So you offered to host Friendsgiving this year…now what? While it’s true your apartment barely has the floor space to hit a viral dance move (are we still flossing, BTW?), your spot is the most centrally located amongst friends, so it makes sense. And after Nicole’s burnt take on Thanksgiving fare last year, pretty much anything you put on the table will impress your crew.
Luckily, no one is expecting a Real Housewives-level bash—nor do they need one—to have a good time. Especially since Friendsgiving is all about spending time with your chosen fam, don’t feel pressured to go all out and rack up credit card debt over the get-together. Be realistic and honest about your budget, and stick to it with the money-saving tips ahead.
Whether you’re a seasoned pro when it comes to partaking in annual turkey gatherings, or you’re an unapologetic Friendsgiving n00b, follow these no-fail pointers for proof that a cheap Friendsgiving is possible.
Start planning early
Finding a date that will work for 10 different people is never easy, so send out your group text invite as early as possible to field dates that work for everyone. And don’t forget to peruse the Halloween leftovers for some on-sale party favors and seasonal decor.
Make it a potluck
Divide and conquer the labor (and cost) to take some of the pressure off. Assign everyone a dish and urge your guests to be on time. Because no one wants to be that person who strolls in with their Grandma’s famous mac & cheese hours late after everyone’s already full.
Nix the turkey
This might be blasphemous to traditionalists, but if you truly don’t care about the turkey, or are catering to those with dietary restrictions, pick a veggie option. It’ll likely be much more affordable, and won’t require the hours of prep that a turkey might. CBF.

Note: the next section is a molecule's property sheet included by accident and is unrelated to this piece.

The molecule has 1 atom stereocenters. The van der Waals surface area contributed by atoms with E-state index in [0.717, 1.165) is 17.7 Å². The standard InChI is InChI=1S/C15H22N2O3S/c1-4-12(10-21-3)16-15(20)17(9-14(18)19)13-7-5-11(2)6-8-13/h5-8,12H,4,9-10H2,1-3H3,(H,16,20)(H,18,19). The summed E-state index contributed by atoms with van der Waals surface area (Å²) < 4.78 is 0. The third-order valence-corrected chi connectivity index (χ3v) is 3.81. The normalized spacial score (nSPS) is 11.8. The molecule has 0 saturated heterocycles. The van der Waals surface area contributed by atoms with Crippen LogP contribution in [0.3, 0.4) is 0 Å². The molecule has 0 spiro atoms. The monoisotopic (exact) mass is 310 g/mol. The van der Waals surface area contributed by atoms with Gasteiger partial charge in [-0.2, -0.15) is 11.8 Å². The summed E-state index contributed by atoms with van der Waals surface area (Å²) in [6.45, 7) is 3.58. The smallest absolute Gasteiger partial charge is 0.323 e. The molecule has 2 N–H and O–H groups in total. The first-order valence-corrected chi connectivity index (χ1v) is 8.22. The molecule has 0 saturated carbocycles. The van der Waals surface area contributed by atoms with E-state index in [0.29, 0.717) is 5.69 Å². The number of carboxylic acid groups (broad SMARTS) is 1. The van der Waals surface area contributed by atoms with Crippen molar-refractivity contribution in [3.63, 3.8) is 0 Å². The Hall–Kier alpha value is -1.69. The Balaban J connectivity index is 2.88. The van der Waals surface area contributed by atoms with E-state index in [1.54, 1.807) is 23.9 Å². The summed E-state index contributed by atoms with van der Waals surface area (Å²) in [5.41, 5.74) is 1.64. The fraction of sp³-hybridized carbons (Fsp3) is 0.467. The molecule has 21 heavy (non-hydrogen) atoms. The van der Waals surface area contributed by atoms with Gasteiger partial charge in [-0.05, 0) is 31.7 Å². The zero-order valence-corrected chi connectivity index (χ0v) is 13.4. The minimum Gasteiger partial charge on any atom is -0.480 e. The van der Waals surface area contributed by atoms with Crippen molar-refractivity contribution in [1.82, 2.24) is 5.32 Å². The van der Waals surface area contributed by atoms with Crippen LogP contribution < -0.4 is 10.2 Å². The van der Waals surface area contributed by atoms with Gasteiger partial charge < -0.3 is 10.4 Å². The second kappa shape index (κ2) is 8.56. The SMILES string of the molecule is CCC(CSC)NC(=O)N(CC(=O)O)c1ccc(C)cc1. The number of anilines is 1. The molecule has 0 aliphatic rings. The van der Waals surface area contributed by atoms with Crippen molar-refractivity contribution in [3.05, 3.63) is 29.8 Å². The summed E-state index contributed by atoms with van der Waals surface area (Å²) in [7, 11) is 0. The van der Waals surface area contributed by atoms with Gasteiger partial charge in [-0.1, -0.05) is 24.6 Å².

Have your party catered
While that might sound counterintuitive to those looking to save big, outsourcing all of the work means you can focus on some of the other fun party-planning elements, like decorations and entertainment. Have your guests pitch in $5 or $10 per plate if everyone agrees that catering is the way to go. Just don’t surprise everyone with a required donation.
Pick your spirit
Alcohol can be one of the more costly aspects of hosting a party, so settle for one type of alcohol and build your drinks around that.
Ransack the .99 cent store
If there’s one thing you won’t want to do after your Friendsgiving party is over, it’s everyone else’s dishes. So hit up the dollar store for plates, cups, napkins, utensils, and more to avoid dish-duty at all costs. You can also score some cheap canned items like cranberry sauce, green beans, boxed stuffing, etc. to round out your menu.
Use the equipment you have
In lieu of renting fancy speakers for your shindig, consider hooking up your playlist to your TV. Most systems have bluetooth capabilities so you can project whatever’s on your phone to the TV screen and make use of its sound system. Another cheap (read: free) entertainment idea: Stream your favorite Thanksgiving-themed movies and TV episodes. And don’t be shy about busting out classic board games, cards, or dice to get some healthy competition going.
Get creative with dessert
Consider a dessert beverage this year, like hot cocoa, to cut down on your total expenditures. Or prepare batch desserts like a huge sheet pan of brownies. Prepping traditional pies isn’t an absolute deal-breaker, but they don’t serve as many people so depending on your number you might want to opt for treats that will get you a better bang for your buck.